While it is known that it is not ideal to have research evaluated by a single person, editors recognize that publication time has risen. Volume of papers submitted has grown too. This needs time to find and assign appropriate editors and reviewers. The list of essential checkpoints has increased the last years (conflict of interest, plagiarism, ethics...). The number of papers published in PubMed has more than doubled between 2000 and 2015, with about 1 million articles. It is to be known that, for a specified field, the number of appropriate reviewers is limited. To avoid to be corrected by less suitable expert, submitting to the correct journal would be a solution. (1)
Digital technology Advances
The technology is accelerating the pace of science in a truly breathtaking speed. Conversely, the scientific publishing is going on a reverse trend, by decelerating the handling speed of the papers. Whereas, in the late nineties, manuscripts had to be submitted and reviewed by multiple hard copies, the truth is that publishing was quite rapid. The shift to electronic web-based submission did not speed up all aspects of peer-review. (8)
The time from acceptance to publication may be shortened by Digital publishing. This can reduce ‘production’ time, rather than the time in review. Time needed in production has been reduced by half since the early 2000s. It is now in a mean of 25 days (2).
To enhance transparency, some journals now encourage open peer review. Reviewers’ names, as well as their comments are posted alongside articles. This is an attempt to prevent unnecessary delays or arduous revision requests from reviewers. Several new journals and online publishing platforms took the challenge to speed up the process even more. Comparison between journals remains difficult. Received, revised and accepted days are defined differently between the publications. In fact, it is frequent practice at many journals to remove the date of initial submission. The submission counter is reset to the final submission preceding a positive decision. Noting that many manuscripts are subjected to many submissions and rejections, months can elapse between the initial submission and the ultimate publication.
One way to accelerate publication is to embrace preprints. Work can quickly receive credit and critique. BioRxiv is a preprint repository for biological sciences (9). It is hosted by Cold Spring Harbor Labortory in New York . As preprints, papers hosted on bioRxiv are not peer-reviewed, but undergo basic screening and checked against plagiarism. Readers may offer comments on the preprint. Successive revisions are time-stamped. A preprint submitted to bioRxiv is published online within 24 hours. It is also given a DOI (Digital Object Identifier). The moment it gets into the public domain”, the research story may benefit from the collective power of different brains looking at a problem (7). Supporters say that preprint publishing can simply be added onto the conventional publication process. F1000Research, is another open access, open peer-review scientific publishing platform covering the life sciences. Articles are published first and per-reviewed after publication by invited referees. The peer-reviewer’s names and comments are visible on the site. As part of its open science model, the data behind each article is also published and is downloadable. F1000Research publishes multiple article types including traditional research articles, single findings, case reports, protocols, replications and null or negative results (10).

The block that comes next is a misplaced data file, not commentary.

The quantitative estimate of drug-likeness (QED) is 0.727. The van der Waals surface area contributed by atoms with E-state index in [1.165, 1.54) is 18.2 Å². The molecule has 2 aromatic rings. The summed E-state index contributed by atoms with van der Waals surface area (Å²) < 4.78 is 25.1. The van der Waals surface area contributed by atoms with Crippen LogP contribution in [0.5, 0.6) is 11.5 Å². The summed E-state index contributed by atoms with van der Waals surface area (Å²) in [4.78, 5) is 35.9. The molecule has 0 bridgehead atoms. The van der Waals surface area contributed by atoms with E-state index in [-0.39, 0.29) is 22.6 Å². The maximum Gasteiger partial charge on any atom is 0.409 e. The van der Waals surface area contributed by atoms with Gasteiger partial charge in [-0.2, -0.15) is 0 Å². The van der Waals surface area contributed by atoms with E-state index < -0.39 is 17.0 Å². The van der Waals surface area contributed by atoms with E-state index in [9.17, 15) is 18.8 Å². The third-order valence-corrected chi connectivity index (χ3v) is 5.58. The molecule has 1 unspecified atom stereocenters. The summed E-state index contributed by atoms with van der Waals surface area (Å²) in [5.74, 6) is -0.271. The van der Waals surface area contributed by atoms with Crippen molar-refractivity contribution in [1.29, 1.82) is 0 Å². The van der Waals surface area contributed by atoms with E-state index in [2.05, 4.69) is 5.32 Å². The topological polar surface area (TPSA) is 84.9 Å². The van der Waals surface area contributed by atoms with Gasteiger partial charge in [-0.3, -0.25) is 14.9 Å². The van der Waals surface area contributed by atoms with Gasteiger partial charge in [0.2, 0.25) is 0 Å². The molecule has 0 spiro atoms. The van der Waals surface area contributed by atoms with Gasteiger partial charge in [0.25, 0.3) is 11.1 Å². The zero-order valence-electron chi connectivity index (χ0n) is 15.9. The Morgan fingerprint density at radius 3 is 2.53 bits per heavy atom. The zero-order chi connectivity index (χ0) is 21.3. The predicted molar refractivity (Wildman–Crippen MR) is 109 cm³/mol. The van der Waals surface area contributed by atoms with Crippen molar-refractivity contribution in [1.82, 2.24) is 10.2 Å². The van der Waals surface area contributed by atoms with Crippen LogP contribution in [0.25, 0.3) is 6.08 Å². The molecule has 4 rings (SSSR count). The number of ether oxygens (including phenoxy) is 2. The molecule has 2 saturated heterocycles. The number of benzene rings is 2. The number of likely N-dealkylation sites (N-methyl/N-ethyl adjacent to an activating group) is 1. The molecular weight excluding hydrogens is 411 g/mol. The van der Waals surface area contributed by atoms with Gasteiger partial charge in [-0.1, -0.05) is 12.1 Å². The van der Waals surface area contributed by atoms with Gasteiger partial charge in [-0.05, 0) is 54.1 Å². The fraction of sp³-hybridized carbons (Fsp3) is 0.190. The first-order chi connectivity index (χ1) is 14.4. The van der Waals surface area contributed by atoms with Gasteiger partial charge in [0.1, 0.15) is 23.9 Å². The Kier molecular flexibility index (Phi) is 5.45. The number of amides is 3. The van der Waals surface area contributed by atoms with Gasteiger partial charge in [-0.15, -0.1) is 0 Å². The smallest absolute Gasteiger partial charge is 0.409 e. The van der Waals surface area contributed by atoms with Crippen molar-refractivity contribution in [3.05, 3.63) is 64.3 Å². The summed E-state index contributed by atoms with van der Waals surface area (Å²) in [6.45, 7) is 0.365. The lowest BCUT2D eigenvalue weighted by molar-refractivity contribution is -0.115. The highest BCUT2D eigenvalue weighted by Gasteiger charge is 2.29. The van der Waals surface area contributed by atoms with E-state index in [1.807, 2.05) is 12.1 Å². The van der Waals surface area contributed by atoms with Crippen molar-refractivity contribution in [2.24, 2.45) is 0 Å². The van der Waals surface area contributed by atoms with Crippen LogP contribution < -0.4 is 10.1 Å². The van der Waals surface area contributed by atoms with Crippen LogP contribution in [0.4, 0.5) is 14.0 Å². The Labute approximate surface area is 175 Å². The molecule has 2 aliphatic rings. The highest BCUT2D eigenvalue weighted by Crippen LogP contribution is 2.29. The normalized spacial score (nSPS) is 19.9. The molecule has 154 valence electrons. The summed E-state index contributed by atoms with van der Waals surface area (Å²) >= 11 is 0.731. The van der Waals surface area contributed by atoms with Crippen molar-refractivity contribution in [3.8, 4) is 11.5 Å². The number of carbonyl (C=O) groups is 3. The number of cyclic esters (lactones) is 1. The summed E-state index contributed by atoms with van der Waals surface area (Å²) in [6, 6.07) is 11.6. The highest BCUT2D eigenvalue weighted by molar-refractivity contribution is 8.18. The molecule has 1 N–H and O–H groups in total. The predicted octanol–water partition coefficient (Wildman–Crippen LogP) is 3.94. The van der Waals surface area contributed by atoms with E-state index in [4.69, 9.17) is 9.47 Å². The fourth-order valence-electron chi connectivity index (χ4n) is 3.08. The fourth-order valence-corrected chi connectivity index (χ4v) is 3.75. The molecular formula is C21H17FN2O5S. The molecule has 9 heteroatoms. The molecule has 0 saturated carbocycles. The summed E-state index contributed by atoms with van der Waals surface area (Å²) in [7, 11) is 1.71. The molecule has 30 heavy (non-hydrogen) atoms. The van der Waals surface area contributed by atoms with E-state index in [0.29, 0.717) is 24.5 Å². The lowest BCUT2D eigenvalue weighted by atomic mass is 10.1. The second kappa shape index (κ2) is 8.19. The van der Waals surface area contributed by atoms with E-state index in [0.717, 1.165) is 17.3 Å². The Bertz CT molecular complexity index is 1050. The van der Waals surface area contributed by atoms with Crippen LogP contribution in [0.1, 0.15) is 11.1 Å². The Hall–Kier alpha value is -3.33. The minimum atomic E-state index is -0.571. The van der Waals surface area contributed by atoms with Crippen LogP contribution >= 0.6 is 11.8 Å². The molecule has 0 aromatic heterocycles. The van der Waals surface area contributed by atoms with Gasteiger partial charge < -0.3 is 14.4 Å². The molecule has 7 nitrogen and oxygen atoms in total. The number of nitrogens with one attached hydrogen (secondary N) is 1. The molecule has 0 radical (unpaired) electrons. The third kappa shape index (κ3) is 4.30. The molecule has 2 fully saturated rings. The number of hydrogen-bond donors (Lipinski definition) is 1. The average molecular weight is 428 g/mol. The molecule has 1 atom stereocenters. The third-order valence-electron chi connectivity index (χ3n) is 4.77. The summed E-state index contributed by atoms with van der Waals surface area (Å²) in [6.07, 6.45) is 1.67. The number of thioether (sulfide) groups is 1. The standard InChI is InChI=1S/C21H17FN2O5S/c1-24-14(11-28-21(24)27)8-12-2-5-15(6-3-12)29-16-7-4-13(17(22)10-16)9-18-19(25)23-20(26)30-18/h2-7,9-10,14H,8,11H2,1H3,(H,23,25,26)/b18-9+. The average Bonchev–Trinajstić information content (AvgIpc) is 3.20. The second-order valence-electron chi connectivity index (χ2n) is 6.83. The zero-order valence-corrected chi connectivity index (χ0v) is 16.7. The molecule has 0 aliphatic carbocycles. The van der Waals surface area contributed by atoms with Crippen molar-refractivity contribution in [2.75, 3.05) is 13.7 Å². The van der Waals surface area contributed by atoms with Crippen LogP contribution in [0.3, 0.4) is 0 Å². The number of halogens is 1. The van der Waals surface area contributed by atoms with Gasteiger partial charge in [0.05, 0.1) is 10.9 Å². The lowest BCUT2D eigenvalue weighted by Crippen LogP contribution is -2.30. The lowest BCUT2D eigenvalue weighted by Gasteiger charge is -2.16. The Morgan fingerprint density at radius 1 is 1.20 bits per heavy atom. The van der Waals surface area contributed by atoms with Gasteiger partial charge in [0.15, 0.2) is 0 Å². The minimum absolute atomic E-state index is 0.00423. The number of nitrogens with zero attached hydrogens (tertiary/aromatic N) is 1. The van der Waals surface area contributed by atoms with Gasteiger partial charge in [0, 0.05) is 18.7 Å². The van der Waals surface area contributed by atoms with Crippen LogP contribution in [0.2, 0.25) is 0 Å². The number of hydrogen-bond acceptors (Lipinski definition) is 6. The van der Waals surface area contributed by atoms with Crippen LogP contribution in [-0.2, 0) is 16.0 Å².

Figshare, Zenodo or Github are new online digital research data repositories. Through these sites, researchers can preserve and share their research outputs, including figures, datasets, images... in adherence to the principle of open data (11). Some scientists publish each hypothesis, data collection or figure as they go along. Each file is citable and traceable by a given DOI.
Is it gaining by publishing in a conventional journal? Or is it more efficient to get the research out there by the fastest platform? The risk is still there to be scooped by competitors. Researchers may also lose credit and intellectual-property for their ideas. Scientists still need to run after high-impact journal and pass through peer-review process for academic upgrading and or CV enrichment. Scientific community still relies on conventional journals as a ‘prestige filter’ where important papers can be brought to the attention of the right readers.
1. Vosshall LB. The glacial Pace of Scientific Publishing : Why it hurts everyone and what we can do to fix it. FASEB J. (2012).26:3589-93.
2. Himmelstein DS, Powell K. . Analysis for 'the history of publishing delays '. Zenodo Repository http://doiorg/bb95 (2016).
4. Goldbeck-Wood S. Evidence on peer review-scientific quality control or smokescreen? BMJ 1999;318:44-5.
5. Rennie D. Fourth International Congress on Peer Review in Biomedical Publication. JAMA. 2002;287:2759-60.
6. Hartgerink C. https://www.authorea.com/users/2013/articles/36067/_show_article.
7. Vale RD. Accelerating scientific publication in biology. Proc Natl Acad Sci USA 112, 13439-13446 (2015)
8. Ploegh H. End the wasteful tyranny of reviewer experiments. Nature. 2011;472,:391.
9. Callaway E. Preprints come to life. Nature. 2013 (Nov 12);503(7475):180. doi:10.1038/503180a. .
10. "About". F1000Research. Retrieved 2014-02-28.
11. Fener M. "Figshare: Interview with Mark Hahnel". Plos Blogs. 19 June 2013
About the Author
Elie E. Daou
Department of Prosthodontics, School of Dentistry, Lebanese University, Beirut, Lebanon